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Domino effect of pituitary growth hormone tumor complicated by diabetic ketoacidosis and pituitary apoplexy: a case report

Abstract

Background

Patients with growth hormone (GH)-secreting adenoma usually develop glucose intolerance. GH increases metabolic rate and, when secreted aberrantly, may result in metabolic syndrome. Herein, we examine the associations of pituitary tumor-induced secretion of hormone with insulin resistance and metabolic syndrome, and determine the relation of pituitary tumor apoplexy-induced diabetic ketoacidosis (DKA) and acute pancreatitis.

Case presentation

A 44-year-old male with a history of hypertension presented to the emergency department of our hospital on February 14, 2019 with symptoms of headache, dizziness, and vomiting. Computed tomography of the head revealed pituitary tumor with bleeding. An ultrasound scan of the abdomen revealed fatty liver and acute pancreatitis. Further examination revealed the presence of DKA, hypertriglyceridemia, cortical hypofunction crisis and acute kidney injury. Surgical endoscopic resection of the pituitary tumor resection via the transsphenoidal approach was performed. The patient’s postoperative recovery was remarkable.

Conclusions

Long-term growth hormone abnormality may trigger insulin resistance, leading to metabolic syndrome and impaired glucose and lipid metabolism. The pituitary adenoma apoplexy may also directly induce DKA, creating a domino effect, which further deteriorate the aberrant metabolism of glucose and lipids.

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Background

Patients with growth hormone-secreting adenoma usually develop glucose intolerance [1]. Growth hormone (GH) also increases the rate of lipid metabolism, resulting in elevated production of ketone bodies. Coexistence of impaired glucose metabolism, hyperinsulinemia, hypertriglyceridemia (HTG), and hypertension is characteristic of metabolic syndrome (MetS), a cluster of five individual risk factors, including hyperglycemia, hypertriglyceridemia, hypertension, abnormal lipid metabolism and abdominal obesity [2]. Although the precise etiology of MetS remains unclear, insulin resistance is a key causative factor, the result of excess circulating fatty acids [2]. HTG may result in acute pancreatitis (AP), which has a global incidence rate of 15–20 % [3]. Together, MetS, hyperglycemia and hyperlipidemia trigger a series of adverse effects in the course of AP [4, 5]. Here, we report a patient with pituitary tumor apoplexy who complicated diabetic ketoacidosis (DKA) and AP.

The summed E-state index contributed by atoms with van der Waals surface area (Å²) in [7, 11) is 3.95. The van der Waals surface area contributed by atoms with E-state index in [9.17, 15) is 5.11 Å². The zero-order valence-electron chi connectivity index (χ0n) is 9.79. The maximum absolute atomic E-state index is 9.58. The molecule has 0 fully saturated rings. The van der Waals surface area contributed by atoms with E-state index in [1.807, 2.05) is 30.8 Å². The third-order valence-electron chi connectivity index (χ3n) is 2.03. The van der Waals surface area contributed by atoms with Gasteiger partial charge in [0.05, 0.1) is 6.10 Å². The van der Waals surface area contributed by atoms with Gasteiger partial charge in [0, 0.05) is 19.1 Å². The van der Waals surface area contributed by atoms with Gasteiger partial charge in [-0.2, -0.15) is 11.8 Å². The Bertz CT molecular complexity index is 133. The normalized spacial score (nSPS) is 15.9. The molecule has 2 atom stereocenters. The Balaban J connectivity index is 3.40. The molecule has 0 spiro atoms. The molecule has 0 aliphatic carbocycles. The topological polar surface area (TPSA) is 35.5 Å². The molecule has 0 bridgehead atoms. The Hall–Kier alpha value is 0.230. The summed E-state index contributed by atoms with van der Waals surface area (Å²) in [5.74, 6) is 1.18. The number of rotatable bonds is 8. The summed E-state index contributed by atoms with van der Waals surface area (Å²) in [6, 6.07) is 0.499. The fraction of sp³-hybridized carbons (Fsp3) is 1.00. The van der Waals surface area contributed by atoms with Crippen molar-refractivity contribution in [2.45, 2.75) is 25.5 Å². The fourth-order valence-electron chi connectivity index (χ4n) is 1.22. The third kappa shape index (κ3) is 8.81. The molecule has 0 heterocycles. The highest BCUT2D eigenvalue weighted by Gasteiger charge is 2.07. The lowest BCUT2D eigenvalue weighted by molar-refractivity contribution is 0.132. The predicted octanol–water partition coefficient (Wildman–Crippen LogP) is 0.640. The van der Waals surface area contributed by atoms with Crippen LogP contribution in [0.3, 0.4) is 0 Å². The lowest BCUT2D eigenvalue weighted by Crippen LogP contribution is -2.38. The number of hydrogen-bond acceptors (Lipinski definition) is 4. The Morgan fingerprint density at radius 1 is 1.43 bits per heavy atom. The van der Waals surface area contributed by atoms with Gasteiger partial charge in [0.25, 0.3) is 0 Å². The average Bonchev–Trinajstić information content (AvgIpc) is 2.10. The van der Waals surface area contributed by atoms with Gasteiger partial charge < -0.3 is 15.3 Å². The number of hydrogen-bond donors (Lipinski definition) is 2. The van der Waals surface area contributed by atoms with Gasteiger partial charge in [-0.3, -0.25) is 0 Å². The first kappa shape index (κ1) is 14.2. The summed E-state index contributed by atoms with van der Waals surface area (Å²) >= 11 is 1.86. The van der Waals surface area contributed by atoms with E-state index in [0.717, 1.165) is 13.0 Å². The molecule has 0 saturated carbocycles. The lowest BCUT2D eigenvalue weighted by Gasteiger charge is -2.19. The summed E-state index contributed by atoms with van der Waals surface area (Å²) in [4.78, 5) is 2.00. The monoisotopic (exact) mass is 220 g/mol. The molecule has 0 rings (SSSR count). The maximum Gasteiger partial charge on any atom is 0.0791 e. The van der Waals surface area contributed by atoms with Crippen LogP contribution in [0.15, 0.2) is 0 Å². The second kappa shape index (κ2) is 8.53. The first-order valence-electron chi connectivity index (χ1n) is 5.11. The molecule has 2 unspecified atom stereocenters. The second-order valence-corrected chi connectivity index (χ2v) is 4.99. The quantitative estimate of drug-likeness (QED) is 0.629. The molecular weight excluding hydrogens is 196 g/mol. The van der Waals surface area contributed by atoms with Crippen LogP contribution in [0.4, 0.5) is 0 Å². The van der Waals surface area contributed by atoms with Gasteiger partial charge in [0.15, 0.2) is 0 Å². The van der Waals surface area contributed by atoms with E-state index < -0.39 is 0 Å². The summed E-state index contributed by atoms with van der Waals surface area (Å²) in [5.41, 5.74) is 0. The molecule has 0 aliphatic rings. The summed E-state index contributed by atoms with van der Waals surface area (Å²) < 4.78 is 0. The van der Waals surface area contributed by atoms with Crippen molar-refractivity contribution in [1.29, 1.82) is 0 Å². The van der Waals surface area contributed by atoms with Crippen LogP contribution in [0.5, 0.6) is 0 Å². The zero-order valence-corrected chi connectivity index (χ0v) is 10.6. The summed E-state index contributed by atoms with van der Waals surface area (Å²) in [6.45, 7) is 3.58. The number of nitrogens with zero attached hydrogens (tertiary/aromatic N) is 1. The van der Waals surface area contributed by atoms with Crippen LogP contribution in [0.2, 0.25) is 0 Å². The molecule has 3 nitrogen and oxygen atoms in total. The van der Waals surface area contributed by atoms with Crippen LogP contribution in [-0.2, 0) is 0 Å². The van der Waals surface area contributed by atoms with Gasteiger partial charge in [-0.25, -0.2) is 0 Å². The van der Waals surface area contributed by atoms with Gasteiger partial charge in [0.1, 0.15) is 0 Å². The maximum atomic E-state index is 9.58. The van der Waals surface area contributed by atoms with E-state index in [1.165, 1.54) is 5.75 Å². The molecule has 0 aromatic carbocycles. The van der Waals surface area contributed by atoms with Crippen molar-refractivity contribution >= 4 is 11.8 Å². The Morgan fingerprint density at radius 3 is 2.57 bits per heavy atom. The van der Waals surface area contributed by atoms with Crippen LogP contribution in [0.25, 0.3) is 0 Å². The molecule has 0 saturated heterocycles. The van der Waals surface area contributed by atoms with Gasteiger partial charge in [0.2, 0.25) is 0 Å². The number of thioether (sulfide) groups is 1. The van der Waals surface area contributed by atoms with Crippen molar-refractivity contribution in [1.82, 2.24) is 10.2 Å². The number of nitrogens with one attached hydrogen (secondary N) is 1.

Case presentation

A male patient presented at our hospital for emergency treatment after experiencing headache, dizziness and vomiting for one day. The patient had a four-year history of hypertension and had been receiving irbesartan, a blood pressure medication, for control, but his blood pressure was not being monitored regularly. When admitted to the hospital, his consciousness was lucid, body temperature 37.5 ℃, pulse 128 beats/minute, 22 breaths/minute, systolic/diastolic blood pressure 82/55 mmHg; left side pupil 3 mm, right side pupil 4 mm, sensitive to light reflection; no other neurological signs; obvious epigastric tenderness; no other abnormalities in cardiopulmonary abdominal physical examination. Laboratory data showed normal pO2 and pCO2, abnormal blood gas results (pH 7.327, actual base excess − 5.1 mmol/L, standard base excess − 5.0 mmol/L, bicarbonate 19.9 mEq/L), Lac 1.6 mmol/L, white blood cell (WBC) count 8.64 (10^9/L), positive C-reactive protein (31.8 mg/mL), and significantly increased serum levels of triglycerides (68.07 mmol/L), glucose (14.89 mmol/L), amylase (279.00 U/L) and lipase (382.00 U/L), slightly elevated serum follicle stimulating hormone (19.04 IU/L), luteinizing hormone (5.87 IU/L), prolactin (0.05 ng/mL), progesterone < 0.10 ng/mL, testosterone (1.08 ng/mL), cortisol (16.70 ug/dL), corticotropin (10.00 pg/mL), calcium (2.18 mmol/L), serum creatinine (54.40 mmol/L), and growth hormone (28.70 ng/mL). We did not measure the level of IGF-1, for it is positively associated with the level of GH [6]. The glycated hemoglobin HbA1 (17.6 %) and HbA1c (15.1 %) were both remarkably higher than the upper limit of normal range. Urine ketones (++++), coagulation factors and hepatic enzymes were within normal limits. The insulin level and C peptide level were not measured. Laboratory values are described in detail in Table 1.

Table 1 Laboratory findings during hospitalization

Relevant imaging examinations on admission revealed that computed tomography (CT) and magnetic resonance imaging (MRI) of the head indicated pituitary tumor with hemorrhage (Fig. 1) and acute necrotizing pancreatitis with peripancreatic effusion (Fig. 2). According to admitted results of above examinations and abdominal ultrasound, patients were diagnosed as severe acute pancreatitis, diabetic ketoacidosis, emergency pituitary tumor with hemorrhage, hypovolemic shock, fatty liver and hypertension. Diabetic ketoacidosis was diagnosed due to the abnormal results of blood gas test, which suggested the patient may have metabolic acidosis even though the pH value was not so much low. On the other hand, hypertension was diagnosed 4 years ago, which may indicate the time when GH excess started.